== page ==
This is a long-ish piece, as the Attention Conservation Notice at the top attests (~7800 words), but it’s definitely worth your time if you want to be thinking seriously about critiques of capitalism-as-we-know-it because it carefully illustrates two things that are relevant to the discussion:
- Efficient planned markets are infeasible to compute in roughly the same way that the Travelling Salesman problem is, and
- Free markets are not neutral: they are a choice of community values as much as planned markets are, and some of those values are utterly repulsive.
There aren’t easy solutions for these things, but they’re important to contemplate. I’m also very fond of the way that this bit reads:
Marx had drawn a nightmare picture of what happened to human life under capitalism, when everything was produced only in order to be exchanged; when […] the makers and the things made turned alike into commodities, and the motion of society turned into a kind of zombie dance, a grim cavorting whirl in which objects and people blurred together till the objects were half alive and the people were half dead. Stock-market prices acted back upon the world as if they were independent powers, requiring factories to be opened or closed, real human beings to work or rest, hurry or dawdle; and they, having given the transfusion that made the stock prices come alive, felt their flesh go cold and impersonal on them, mere mechanisms for chunking out the man-hours. Living money and dying humans, metal as tender as skin and skin as hard as metal, taking hands, and dancing round, and round, and round, with no way ever of stopping; the quickened and the deadened, whirling on.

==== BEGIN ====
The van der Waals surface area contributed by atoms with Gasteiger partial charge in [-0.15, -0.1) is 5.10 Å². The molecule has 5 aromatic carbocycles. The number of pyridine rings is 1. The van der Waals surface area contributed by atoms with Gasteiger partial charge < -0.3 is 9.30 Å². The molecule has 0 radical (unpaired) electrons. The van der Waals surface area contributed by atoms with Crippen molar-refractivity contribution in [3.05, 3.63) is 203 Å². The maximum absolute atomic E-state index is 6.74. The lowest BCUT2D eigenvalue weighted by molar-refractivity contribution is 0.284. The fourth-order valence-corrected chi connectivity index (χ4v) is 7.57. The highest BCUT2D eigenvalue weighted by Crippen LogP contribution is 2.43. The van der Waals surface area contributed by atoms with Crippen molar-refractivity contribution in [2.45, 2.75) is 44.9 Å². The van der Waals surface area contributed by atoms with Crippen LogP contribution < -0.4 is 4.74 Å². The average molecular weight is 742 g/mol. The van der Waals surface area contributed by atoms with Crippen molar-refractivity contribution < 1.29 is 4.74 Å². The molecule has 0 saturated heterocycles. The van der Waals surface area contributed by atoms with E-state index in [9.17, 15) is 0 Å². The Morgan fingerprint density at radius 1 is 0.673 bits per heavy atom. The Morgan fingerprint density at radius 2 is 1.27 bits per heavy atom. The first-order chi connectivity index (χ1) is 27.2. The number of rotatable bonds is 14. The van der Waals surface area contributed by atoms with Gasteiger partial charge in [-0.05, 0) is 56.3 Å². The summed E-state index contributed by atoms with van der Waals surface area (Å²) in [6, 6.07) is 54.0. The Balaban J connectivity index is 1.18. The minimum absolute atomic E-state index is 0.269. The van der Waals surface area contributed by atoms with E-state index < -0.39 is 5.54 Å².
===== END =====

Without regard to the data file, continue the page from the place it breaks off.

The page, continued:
[…] There is a fundamental level at which Marx’s nightmare vision is right: capitalism, the market system, whatever you want to call it, is a product of humanity, but each and every one of us confronts it as an autonomous and deeply alien force. Its ends, to the limited and debatable extent that it can even be understood as having them, are simply inhuman. The ideology of the market tell us that we face not something inhuman but superhuman, tells us to embrace our inner zombie cyborg and lose ourselves in the dance. One doesn’t know whether to laugh or cry or run screaming. But, and this is I think something Marx did not sufficiently appreciate, human beings confront all the structures which emerge from our massed interactions in this way. A bureaucracy, or even a thoroughly democratic polity of which one is a citizen, can feel, can be, just as much of a cold monster as the market. We have no choice but to live among these alien powers which we create, and to try to direct them to human ends.
Superhuman forces partake of the uncanny that way, and we have surrounded ourselves with them. I bet there’s quite an essay to be had there about comic-book superhumans and their recent representations. Maybe we can inflict a Kickstarter on Alan Moore to write about that.